Up Close and Personal with the World’s Top Works of History

Johns Hopkins SAIS Professor of History and International Studies Mark Gilbert was selected as the 2018 Chair of Jury for the prestigious Cundill History Prize, recognizing each year the best history writing in English.

Administered by McGill University in Montreal, the Cundill History Prize seeks to encourage a more informed public discourse through the wider dissemination of history writing. This year, Mark Gilbert has the honor of serving as Chair of Jury, leading an esteemed group of historians and writers in choosing the top historical works of 2018.

Recognized as one of the most prestigious prizes in history writing, Gilbert oversaw a process that began with hundreds of books before the jury gradually dwindled down the field into 12, 8 and eventually 3. Gilbert will travel to Montreal to present the prize while attending the Cundill lecture. This year’s top three finalists, announced on October 31st in Toronto included the titles Prairie Fires: The American Dreams of Laura Ingalls Wilder,” “The Dawn Watch: Joseph Conrad in a Global World,” and “A Cold Welcome: The Little Ice Age and Europe’s Encounter with North America.” The winner will be announced in Montreal on November 15, 2018.

Mark Gilbert sat down with us to share how chairing the Cundill Prize Jury impacted his own thinking and how history writing is more important than ever. Gilbert said he focused on books that would become significant works of history in their time, but also books that were accessible to a much wider audience.

In terms of the field of history, Gilbert noted that the Cundill Prize is second only to the Pulitzer. He was struck by how much work truly goes in to writing a first class work of history, noting that these authors are certainly not in it for the money or the glory. One of the most impactful aspects of guiding the process for Gilbert was witnessing how refreshing it is to feel that kind of passion for the past and what it means for our world. “Without this passion our society certainly would be poorer,” Gilbert said. “In a world that is increasingly utilitarian, it was impressive to judge the work of people that are truly in it for the scholarship with a dedication to learning from the past.”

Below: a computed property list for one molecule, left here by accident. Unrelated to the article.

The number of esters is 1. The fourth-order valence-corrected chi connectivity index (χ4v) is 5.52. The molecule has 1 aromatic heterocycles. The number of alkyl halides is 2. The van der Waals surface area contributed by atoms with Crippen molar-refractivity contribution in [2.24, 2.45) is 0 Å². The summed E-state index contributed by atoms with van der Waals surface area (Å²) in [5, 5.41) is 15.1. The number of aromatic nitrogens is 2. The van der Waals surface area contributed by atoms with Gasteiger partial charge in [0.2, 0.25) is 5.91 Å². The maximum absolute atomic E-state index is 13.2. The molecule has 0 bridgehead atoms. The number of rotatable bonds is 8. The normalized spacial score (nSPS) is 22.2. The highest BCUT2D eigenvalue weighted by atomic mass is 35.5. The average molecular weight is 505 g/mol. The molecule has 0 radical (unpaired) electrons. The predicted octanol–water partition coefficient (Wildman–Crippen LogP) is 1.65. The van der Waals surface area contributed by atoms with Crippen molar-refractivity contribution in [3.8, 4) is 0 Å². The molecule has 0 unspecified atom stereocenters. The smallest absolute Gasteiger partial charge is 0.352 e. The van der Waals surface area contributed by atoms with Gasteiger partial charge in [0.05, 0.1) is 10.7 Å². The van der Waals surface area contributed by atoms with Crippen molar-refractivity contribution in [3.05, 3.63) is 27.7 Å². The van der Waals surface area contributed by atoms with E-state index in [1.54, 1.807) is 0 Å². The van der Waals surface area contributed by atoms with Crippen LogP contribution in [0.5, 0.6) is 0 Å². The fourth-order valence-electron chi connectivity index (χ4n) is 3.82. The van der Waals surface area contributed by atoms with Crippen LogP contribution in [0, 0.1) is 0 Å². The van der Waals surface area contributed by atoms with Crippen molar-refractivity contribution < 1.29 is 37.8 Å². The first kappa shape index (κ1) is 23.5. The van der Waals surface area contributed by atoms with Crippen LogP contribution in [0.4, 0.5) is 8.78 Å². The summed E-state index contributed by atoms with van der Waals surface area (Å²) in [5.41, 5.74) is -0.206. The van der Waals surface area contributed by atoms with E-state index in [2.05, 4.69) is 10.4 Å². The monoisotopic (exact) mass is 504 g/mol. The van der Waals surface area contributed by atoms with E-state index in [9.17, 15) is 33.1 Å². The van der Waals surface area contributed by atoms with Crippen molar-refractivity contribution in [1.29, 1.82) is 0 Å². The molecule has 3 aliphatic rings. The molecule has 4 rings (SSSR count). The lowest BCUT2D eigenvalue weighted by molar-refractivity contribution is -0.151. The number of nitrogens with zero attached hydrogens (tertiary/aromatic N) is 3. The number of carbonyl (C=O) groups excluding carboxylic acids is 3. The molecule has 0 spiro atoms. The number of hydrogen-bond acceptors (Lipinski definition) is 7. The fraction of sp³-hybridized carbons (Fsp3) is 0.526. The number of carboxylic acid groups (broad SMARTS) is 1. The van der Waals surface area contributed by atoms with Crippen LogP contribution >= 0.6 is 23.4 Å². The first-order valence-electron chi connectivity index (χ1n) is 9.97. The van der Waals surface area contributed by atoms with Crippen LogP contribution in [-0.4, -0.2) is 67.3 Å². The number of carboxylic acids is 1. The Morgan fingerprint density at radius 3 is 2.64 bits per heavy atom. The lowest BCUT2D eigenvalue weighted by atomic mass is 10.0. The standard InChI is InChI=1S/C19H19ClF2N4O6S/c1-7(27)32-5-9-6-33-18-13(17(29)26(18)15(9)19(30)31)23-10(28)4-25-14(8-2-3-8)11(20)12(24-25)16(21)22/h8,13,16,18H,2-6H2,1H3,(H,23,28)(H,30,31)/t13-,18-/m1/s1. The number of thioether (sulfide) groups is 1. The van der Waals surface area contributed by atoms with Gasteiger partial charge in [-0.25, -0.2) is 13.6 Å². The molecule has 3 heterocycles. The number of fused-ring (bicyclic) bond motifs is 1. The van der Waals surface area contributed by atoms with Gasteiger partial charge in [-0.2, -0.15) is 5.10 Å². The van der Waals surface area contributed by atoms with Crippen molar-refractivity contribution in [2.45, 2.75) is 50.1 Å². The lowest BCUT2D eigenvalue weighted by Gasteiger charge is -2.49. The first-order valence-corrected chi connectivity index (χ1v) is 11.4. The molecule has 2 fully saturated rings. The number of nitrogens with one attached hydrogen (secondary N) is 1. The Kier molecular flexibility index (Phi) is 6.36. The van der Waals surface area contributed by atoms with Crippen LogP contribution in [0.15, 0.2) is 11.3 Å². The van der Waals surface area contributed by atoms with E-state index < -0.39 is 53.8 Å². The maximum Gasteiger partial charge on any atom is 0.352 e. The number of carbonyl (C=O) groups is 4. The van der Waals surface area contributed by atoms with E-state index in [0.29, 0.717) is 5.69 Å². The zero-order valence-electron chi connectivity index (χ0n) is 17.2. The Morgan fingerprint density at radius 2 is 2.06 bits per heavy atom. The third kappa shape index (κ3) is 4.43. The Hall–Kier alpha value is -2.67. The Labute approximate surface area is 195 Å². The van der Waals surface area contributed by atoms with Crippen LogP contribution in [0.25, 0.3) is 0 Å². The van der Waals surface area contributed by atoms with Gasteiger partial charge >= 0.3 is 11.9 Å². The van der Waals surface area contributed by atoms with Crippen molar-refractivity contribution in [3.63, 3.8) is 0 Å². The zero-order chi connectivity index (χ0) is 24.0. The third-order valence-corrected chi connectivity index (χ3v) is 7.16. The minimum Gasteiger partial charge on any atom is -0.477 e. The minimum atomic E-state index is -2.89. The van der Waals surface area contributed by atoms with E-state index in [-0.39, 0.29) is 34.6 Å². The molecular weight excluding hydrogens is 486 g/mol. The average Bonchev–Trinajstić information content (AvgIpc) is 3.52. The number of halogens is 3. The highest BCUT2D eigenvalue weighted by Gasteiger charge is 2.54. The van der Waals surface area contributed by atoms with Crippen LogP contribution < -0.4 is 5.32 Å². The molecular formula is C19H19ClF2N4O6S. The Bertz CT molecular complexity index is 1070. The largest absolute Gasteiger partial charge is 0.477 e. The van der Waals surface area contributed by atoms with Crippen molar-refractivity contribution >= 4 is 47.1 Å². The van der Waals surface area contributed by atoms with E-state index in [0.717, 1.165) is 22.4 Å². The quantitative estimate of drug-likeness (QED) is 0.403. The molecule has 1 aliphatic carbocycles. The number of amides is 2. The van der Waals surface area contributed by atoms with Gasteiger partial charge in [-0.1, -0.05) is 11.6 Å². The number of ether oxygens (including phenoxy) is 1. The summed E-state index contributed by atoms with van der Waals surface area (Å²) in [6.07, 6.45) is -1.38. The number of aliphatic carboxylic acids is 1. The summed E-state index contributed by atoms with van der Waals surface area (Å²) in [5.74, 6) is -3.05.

On a personal note, Gilbert added that he gained a genuine interest in American history while reading this year’s selection and hopes to dive deeper into some works of American history in his spare time. Reading dozens of books, Gilbert notes that despite the workload it was a tremendous amount of fun. Reading these books, Gilbert said, you start to realize how important and enriching some of the lesser-known events of history can be for today’s audience.

This semester at SAIS Europe, Professor Gilbert is teaching his popular “Intellectuals in Politics” course, which, no surprise, is rooted in some of the most impactful literary works of the past.